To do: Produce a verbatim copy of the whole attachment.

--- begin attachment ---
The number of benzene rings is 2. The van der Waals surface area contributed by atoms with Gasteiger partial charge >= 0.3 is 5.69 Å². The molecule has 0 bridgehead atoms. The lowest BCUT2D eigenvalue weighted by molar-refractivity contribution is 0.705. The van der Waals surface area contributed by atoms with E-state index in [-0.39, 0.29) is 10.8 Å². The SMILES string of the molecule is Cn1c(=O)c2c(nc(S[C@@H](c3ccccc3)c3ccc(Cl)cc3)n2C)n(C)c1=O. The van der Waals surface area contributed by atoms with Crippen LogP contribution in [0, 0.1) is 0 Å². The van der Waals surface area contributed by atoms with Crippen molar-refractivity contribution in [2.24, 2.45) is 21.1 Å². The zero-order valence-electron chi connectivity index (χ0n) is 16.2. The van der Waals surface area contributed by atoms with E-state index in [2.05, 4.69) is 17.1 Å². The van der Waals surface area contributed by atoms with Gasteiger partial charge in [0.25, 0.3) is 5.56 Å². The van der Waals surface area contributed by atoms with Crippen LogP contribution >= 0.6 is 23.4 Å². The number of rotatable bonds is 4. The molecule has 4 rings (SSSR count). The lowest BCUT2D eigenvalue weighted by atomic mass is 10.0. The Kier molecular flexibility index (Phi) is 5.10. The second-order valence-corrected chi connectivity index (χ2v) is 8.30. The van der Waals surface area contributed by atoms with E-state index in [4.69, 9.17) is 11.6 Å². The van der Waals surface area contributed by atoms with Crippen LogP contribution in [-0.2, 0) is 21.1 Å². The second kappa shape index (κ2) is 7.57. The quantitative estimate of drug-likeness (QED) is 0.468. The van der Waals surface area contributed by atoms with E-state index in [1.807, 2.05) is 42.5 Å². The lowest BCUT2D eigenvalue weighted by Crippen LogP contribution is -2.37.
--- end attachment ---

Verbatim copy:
The number of benzene rings is 2. The van der Waals surface area contributed by atoms with Gasteiger partial charge >= 0.3 is 5.69 Å². The molecule has 0 bridgehead atoms. The lowest BCUT2D eigenvalue weighted by molar-refractivity contribution is 0.705. The van der Waals surface area contributed by atoms with E-state index in [-0.39, 0.29) is 10.8 Å². The SMILES string of the molecule is Cn1c(=O)c2c(nc(S[C@@H](c3ccccc3)c3ccc(Cl)cc3)n2C)n(C)c1=O. The van der Waals surface area contributed by atoms with Crippen LogP contribution in [0, 0.1) is 0 Å². The van der Waals surface area contributed by atoms with Crippen molar-refractivity contribution in [2.24, 2.45) is 21.1 Å². The zero-order valence-electron chi connectivity index (χ0n) is 16.2. The van der Waals surface area contributed by atoms with E-state index in [2.05, 4.69) is 17.1 Å². The van der Waals surface area contributed by atoms with Gasteiger partial charge in [0.25, 0.3) is 5.56 Å². The van der Waals surface area contributed by atoms with Crippen LogP contribution >= 0.6 is 23.4 Å². The number of rotatable bonds is 4. The molecule has 4 rings (SSSR count). The lowest BCUT2D eigenvalue weighted by atomic mass is 10.0. The Kier molecular flexibility index (Phi) is 5.10. The second-order valence-corrected chi connectivity index (χ2v) is 8.30. The van der Waals surface area contributed by atoms with E-state index in [4.69, 9.17) is 11.6 Å². The van der Waals surface area contributed by atoms with Crippen LogP contribution in [-0.2, 0) is 21.1 Å². The second kappa shape index (κ2) is 7.57. The quantitative estimate of drug-likeness (QED) is 0.468. The van der Waals surface area contributed by atoms with E-state index in [1.807, 2.05) is 42.5 Å². The lowest BCUT2D eigenvalue weighted by Crippen LogP contribution is -2.37.